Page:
So when a person "gets in the face of" Moses, who represents God’s most honest interlocutor on behalf of the Israelites (freeing them from slavery), and derides him in public, it creates a rift in our social group - a tear in the cohesive fabric of our society.

It is only wishful thinking that allows us to believe that a person's crimes occur in isolation and therefore, can be addressed judicially only to the person. In reality, neither the events leading to an action nor the repercussions from an action rest solely on an individual. Rather, they are shared by individuals, small groups, and larger communities around the person in question. History, patterns of behavior, and societal beliefs set up environments in which we act, and feel the consequences of our actions. We behave not in a vacuum, but rather in a web of complex, interacting systems. Anyone who has studied intergenerational abuse and poverty knows this painfully well.

This appears to be similar to what the Torah teaches here in Parshat Korach. While the children must never be charged with the crimes of the parent, nevertheless they are almost always casualties. Perhaps that is why we make fences around fences of the law - because the closer we come to violating a law, the wider the ripple we will make, and the more innocent people will be caught up.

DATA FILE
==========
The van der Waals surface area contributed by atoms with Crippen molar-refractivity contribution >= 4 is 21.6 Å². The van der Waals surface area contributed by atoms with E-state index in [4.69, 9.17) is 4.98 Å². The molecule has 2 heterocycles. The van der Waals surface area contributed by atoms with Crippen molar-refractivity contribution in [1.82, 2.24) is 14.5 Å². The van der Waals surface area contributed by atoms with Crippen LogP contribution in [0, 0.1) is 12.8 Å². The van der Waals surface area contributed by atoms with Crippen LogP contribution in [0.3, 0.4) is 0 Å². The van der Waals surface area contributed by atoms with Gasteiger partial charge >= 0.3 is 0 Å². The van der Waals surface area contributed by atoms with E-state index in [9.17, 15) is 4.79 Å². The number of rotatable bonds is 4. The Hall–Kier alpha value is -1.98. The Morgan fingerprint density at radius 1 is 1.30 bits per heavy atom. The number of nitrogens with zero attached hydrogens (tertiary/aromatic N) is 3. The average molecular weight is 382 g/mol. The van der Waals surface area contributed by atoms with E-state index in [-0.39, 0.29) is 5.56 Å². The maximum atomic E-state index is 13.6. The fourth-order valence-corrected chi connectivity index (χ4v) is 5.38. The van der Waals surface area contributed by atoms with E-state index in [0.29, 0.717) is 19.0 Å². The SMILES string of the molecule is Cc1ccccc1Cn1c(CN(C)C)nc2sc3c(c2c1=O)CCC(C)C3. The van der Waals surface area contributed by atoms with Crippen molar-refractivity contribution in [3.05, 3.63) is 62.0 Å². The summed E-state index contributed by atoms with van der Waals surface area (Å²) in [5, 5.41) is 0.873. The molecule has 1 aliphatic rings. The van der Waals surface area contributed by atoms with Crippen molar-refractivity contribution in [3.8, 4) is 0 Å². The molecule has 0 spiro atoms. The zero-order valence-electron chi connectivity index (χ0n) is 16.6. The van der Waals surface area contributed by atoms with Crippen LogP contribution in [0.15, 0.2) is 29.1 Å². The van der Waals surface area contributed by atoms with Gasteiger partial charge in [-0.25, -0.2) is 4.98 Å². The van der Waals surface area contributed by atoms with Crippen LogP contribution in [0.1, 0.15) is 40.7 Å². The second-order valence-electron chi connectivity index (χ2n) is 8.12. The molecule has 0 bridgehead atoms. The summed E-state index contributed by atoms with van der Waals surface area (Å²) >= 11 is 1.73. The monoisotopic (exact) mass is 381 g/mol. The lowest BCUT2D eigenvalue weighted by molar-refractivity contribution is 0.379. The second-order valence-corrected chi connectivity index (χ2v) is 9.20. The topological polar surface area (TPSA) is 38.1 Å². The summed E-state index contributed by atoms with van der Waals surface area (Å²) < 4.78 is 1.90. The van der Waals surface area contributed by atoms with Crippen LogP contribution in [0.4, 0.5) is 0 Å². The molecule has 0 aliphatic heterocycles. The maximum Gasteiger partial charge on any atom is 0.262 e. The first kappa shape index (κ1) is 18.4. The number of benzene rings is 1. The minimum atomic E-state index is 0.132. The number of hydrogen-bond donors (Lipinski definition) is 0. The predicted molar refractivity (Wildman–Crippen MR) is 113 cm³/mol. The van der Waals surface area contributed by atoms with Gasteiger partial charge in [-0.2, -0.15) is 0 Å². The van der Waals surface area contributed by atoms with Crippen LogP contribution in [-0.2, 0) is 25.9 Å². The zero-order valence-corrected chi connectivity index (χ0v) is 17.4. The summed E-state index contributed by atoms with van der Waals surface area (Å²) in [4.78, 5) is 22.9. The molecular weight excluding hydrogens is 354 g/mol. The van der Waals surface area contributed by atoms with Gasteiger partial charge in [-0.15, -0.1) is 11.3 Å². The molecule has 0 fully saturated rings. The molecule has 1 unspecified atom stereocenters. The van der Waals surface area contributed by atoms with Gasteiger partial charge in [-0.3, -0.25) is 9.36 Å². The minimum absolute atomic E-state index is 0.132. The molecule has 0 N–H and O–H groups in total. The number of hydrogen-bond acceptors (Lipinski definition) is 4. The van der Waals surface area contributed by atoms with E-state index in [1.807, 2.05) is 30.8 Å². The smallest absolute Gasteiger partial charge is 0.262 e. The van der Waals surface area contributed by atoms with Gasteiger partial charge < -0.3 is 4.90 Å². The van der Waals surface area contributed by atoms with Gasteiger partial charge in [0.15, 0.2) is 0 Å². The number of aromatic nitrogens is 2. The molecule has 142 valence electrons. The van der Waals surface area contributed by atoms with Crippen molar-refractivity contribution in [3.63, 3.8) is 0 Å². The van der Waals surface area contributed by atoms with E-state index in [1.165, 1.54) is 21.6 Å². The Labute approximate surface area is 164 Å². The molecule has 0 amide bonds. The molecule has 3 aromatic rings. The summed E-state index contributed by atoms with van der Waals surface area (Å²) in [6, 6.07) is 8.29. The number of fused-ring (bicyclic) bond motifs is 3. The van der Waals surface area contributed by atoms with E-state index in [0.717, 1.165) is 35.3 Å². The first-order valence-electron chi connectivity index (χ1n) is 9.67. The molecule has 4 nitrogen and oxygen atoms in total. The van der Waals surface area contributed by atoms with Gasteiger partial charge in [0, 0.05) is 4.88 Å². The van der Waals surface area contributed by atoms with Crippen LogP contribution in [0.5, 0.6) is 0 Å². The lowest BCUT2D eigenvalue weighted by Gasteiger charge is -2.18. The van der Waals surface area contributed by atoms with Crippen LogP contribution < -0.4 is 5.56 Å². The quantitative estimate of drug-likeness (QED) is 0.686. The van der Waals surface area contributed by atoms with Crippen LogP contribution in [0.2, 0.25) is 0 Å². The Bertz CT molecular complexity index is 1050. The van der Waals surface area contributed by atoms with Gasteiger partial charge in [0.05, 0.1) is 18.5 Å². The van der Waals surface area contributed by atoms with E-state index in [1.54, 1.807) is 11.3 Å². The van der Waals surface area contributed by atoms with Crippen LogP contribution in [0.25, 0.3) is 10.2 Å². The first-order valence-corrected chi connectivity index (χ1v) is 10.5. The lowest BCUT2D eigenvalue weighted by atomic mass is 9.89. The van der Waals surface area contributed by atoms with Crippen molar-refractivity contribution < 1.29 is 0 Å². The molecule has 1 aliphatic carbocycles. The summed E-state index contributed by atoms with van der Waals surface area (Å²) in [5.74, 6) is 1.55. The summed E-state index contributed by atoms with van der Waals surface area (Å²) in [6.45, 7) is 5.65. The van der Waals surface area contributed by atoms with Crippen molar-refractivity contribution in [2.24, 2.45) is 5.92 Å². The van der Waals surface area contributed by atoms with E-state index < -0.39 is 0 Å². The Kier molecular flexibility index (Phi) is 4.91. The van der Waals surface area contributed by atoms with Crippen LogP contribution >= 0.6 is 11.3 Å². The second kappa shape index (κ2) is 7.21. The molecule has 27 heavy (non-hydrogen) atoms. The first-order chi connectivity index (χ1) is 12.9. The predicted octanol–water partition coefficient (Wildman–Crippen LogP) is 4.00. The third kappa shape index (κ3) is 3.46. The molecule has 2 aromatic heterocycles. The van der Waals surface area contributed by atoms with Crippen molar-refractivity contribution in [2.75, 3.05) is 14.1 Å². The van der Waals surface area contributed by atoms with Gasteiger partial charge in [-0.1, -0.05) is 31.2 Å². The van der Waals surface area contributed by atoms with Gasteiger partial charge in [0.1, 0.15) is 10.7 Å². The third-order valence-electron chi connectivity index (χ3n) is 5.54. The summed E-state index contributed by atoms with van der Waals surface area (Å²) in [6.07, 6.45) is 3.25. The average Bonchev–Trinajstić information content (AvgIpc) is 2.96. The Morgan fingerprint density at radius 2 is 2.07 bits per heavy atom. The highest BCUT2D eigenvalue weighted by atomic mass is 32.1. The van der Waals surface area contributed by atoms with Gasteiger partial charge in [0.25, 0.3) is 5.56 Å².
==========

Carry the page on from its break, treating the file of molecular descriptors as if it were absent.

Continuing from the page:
Perhaps that is why Jewish law has a strong component of community not found in Western law. When a dead body is found between two villages and no murderer is found, each village takes partial responsibility for the consequences of the death. When you find another person's donkey (any possession, really) away from its owner, it is your legal responsibility to care for that donkey and restore it to its owner, even if the owner is your enemy!


These laws from Torah describe an aspect of Judaism that is all about how we create a better society, not just better individuals. The lessons of Sodom, the Flood, Korach, the Plagues of Egypt, are that we cannot completely dissociate the actions of one person from the society.

By the same token, we run the very clear risk of prejudice and discrimination when we condemn an entire group for the actions of some of its members.  This is the delicate balance we must find. As a member of any group, we must recognize, marginalize, and condemn those members who are doing harmful things. As a non-member, we must refrain from the base bigotry of accusing the group for the actions of the individual.